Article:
Holiday Driving Demand Causing Temporary Gas Price Increase

Holiday driving causing temporary gas price increase

Heading into the final week of the year, the national average price for a gallon of gasoline is $2.44, an increase of two cents on the week. As more drivers hit the road for the holidays, the increase in driving demand is likely the cause for increases in some states. Despite the incremental jump, motorists in 33 states are paying less on the week – as much as nine cents. Today’s average is about 26 cents per gallon higher than a year ago. The cheapest gas can be found in Alabama ($2.17), while Hawaii ($3.29) sells the most expensive.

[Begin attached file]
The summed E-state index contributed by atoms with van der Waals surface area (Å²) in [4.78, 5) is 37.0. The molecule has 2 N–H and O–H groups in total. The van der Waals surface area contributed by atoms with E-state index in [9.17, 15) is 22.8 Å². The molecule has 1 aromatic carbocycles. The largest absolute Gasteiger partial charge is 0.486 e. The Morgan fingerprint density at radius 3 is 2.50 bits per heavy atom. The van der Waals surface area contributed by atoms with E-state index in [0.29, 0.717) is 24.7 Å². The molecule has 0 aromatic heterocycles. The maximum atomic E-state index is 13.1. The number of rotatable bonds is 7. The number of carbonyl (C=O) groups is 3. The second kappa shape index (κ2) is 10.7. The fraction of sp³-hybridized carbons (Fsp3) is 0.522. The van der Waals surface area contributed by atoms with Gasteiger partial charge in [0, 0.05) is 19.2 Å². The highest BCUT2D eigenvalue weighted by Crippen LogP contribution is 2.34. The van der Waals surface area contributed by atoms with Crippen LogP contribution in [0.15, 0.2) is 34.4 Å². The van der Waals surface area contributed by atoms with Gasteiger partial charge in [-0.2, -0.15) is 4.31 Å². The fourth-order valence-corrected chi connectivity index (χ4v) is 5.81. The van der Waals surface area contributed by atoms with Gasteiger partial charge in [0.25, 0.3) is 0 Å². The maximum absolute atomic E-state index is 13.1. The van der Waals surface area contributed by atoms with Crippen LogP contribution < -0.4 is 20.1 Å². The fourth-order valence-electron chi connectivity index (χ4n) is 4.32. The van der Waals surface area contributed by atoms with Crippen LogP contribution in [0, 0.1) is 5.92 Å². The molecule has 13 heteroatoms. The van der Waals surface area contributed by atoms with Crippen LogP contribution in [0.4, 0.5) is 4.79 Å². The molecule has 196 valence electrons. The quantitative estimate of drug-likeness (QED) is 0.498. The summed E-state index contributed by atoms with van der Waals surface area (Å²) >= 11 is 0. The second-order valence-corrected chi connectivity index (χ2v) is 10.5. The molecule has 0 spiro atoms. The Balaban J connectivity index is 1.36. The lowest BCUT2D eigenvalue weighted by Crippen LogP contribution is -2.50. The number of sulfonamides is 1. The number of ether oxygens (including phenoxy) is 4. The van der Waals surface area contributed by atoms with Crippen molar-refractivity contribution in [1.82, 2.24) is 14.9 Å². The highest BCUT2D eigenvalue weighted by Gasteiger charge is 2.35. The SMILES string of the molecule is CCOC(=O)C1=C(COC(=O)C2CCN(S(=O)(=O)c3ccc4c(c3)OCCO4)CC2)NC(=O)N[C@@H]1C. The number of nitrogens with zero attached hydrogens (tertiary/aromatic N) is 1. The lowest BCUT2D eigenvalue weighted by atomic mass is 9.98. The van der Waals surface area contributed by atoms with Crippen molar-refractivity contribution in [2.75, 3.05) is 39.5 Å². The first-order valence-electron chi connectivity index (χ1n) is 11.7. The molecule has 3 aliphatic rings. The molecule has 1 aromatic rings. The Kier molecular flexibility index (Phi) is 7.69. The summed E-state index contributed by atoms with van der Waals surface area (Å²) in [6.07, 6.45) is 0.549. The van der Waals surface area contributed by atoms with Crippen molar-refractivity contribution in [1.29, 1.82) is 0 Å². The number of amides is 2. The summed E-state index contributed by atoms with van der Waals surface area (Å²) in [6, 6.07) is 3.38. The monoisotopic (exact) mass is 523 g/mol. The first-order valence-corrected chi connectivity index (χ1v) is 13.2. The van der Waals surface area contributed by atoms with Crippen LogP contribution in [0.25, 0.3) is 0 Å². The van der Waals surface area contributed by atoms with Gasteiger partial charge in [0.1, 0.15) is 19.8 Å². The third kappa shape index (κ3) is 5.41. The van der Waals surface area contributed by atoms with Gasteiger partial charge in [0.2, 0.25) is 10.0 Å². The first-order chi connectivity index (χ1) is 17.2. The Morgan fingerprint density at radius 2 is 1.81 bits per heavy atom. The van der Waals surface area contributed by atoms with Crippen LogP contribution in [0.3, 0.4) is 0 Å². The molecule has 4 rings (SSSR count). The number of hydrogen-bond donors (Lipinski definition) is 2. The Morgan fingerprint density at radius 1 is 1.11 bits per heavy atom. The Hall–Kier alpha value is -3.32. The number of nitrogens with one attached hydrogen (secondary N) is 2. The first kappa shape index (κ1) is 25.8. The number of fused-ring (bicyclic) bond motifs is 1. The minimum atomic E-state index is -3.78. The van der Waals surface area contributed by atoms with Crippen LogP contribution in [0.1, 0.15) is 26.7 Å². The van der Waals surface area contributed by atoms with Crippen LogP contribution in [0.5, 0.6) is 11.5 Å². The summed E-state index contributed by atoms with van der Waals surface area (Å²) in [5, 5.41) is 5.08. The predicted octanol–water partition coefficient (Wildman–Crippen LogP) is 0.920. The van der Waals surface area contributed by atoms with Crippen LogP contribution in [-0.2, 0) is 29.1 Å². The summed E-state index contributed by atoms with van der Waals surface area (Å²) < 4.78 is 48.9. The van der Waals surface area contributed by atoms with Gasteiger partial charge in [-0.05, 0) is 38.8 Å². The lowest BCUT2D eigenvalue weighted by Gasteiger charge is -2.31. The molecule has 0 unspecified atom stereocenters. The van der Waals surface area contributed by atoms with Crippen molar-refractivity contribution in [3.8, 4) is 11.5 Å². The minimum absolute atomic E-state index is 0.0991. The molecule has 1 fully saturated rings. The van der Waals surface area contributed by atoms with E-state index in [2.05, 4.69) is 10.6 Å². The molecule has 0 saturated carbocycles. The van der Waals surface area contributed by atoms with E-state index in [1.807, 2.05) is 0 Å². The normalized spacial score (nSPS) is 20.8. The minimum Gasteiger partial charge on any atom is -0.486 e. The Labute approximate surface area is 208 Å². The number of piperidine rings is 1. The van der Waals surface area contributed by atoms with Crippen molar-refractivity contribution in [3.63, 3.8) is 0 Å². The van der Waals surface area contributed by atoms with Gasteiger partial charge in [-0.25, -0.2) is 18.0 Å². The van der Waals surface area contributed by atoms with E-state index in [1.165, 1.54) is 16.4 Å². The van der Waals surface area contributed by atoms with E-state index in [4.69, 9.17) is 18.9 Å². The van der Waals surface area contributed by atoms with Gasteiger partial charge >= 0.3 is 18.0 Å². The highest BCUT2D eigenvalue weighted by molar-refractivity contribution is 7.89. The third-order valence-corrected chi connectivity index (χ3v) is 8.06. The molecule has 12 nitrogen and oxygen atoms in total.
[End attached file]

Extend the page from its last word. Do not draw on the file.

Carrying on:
“The majority of motorists have seen savings at the pump this month. The national gas price average is over five cents cheaper than the beginning of December,” said Jeanette Casselano, AAA spokesperson.

Gas Price average chart

In the Mid-Atlantic, Gas prices range from a low of $2.23 in Tennessee to high of $2.69 in Pennsylvania and Washington, D.C. With a 12 cent price difference, Delaware saw the largest monthly decline in gas prices in the region.

According to the latest EIA report, gasoline inventories in the region increased by 1.2 million bbl on the week despite an increase in driving demand.